When I was about twelve years old, I was out to dinner with a huge chunk of my family; cousins, aunts, uncles, great-great-everything’s, etc. The restaurant had paper instead of a tablecloth so why talk to anyone when I can just drawww?? So, I did, all night, just doodling some sick-ass skulls. Shaka. I guess that didn’t go over well with a couple family members when they suggested to my parents I might benefit from some counseling. And to my parent’s credit they both replied with a giant eye-roll. Thanks mom and dad, bless. Not saying we all shouldn’t at some point, it’s 2020, let’s all workout our thinky-muscle, but at the time I was twelve and had just seen Goblet of Fire and Voldemort looked so freakin’ tight, it’d be a crime if I was drawing a sun wearing sunglasses or some shit. Though that would still be fun.

But that was me, just lost in my own head. There’s probably a lot of high school textbooks with pictures I’ve amended, shout out sophomore math class. I pray every day a new student opens their textbook and whispers under their breath, “Why does the Pythagorean theorem end in eight equals, equals, ‘D’ tilde, tilde, tilde?”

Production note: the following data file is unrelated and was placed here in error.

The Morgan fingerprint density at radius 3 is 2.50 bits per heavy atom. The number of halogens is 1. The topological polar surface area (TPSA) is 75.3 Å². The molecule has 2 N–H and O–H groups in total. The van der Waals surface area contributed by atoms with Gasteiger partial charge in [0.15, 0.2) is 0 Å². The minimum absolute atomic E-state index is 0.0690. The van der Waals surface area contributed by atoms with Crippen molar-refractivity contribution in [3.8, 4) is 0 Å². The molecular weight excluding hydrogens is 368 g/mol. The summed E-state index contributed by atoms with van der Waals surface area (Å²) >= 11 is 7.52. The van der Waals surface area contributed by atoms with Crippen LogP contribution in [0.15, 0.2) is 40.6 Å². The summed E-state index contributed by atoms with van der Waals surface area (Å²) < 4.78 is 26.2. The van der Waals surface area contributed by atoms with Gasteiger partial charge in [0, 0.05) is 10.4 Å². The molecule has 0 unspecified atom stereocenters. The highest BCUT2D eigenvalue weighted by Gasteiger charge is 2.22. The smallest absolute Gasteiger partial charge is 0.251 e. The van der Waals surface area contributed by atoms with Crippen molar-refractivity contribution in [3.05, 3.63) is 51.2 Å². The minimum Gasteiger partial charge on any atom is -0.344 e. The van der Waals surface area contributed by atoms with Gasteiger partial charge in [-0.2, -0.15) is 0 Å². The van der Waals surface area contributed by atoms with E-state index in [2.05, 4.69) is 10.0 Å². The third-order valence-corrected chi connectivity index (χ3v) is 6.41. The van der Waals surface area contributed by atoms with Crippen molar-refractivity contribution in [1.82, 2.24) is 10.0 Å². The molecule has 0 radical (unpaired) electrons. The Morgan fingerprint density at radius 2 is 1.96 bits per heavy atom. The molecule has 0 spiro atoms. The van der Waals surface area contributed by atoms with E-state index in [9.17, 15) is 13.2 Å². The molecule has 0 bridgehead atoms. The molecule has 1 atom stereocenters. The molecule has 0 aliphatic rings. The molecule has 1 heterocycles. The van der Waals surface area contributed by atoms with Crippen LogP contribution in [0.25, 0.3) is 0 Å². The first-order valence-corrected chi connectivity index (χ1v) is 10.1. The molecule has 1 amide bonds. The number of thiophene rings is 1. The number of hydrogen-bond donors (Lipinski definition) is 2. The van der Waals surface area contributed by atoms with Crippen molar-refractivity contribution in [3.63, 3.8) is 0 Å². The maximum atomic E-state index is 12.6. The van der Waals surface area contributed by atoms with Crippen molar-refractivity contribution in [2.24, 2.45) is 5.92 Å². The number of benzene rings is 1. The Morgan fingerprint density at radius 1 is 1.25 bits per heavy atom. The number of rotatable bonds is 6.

I was the quiet art kid. Like, thinking back, probably the too-quiet-art-kid, damn I probably weirded some kids out! How embarrassing. I did some theater set stuff but was too shy to act in anything back then. Played hella Halo and Rockband, fell in love with music and the Pirates of the Caribbean soundtrack. I didn’t have a ton of friends but the ones I did have had hot moms. Some of those friends are still my closest and their moms are still hot. Jk… unless?

Going to art school really helped me show people, and myself, I actually had some semblance of a personality. Everyone else was as weird or weirder than I was! I loved it and made life-long friends; I still live with a few of them!

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Image Credit:
Nick Lennon, Charlie Parisi, Sophia Schultz Rocha, Bryan Bae